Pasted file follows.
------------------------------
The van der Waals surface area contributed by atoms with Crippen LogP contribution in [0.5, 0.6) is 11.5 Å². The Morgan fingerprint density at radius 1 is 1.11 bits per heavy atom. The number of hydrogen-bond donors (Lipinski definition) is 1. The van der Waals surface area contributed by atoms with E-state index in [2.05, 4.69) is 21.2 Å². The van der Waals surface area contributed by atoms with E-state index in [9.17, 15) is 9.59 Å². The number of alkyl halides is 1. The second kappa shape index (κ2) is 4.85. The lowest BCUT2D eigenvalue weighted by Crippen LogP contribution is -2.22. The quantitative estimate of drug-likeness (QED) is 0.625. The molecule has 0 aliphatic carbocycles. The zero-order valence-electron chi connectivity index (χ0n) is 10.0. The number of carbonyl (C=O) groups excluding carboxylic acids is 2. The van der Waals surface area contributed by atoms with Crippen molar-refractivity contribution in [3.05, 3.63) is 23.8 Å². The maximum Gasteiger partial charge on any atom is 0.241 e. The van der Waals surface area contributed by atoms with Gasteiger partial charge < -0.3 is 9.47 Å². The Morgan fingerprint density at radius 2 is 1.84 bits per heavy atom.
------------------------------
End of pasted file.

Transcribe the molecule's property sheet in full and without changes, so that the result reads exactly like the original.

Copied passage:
The van der Waals surface area contributed by atoms with Crippen LogP contribution in [0.5, 0.6) is 11.5 Å². The Morgan fingerprint density at radius 1 is 1.11 bits per heavy atom. The number of hydrogen-bond donors (Lipinski definition) is 1. The van der Waals surface area contributed by atoms with E-state index in [2.05, 4.69) is 21.2 Å². The van der Waals surface area contributed by atoms with E-state index in [9.17, 15) is 9.59 Å². The number of alkyl halides is 1. The second kappa shape index (κ2) is 4.85. The lowest BCUT2D eigenvalue weighted by Crippen LogP contribution is -2.22. The quantitative estimate of drug-likeness (QED) is 0.625. The molecule has 0 aliphatic carbocycles. The zero-order valence-electron chi connectivity index (χ0n) is 10.0. The number of carbonyl (C=O) groups excluding carboxylic acids is 2. The van der Waals surface area contributed by atoms with Crippen molar-refractivity contribution in [3.05, 3.63) is 23.8 Å². The maximum Gasteiger partial charge on any atom is 0.241 e. The van der Waals surface area contributed by atoms with Gasteiger partial charge < -0.3 is 9.47 Å². The Morgan fingerprint density at radius 2 is 1.84 bits per heavy atom.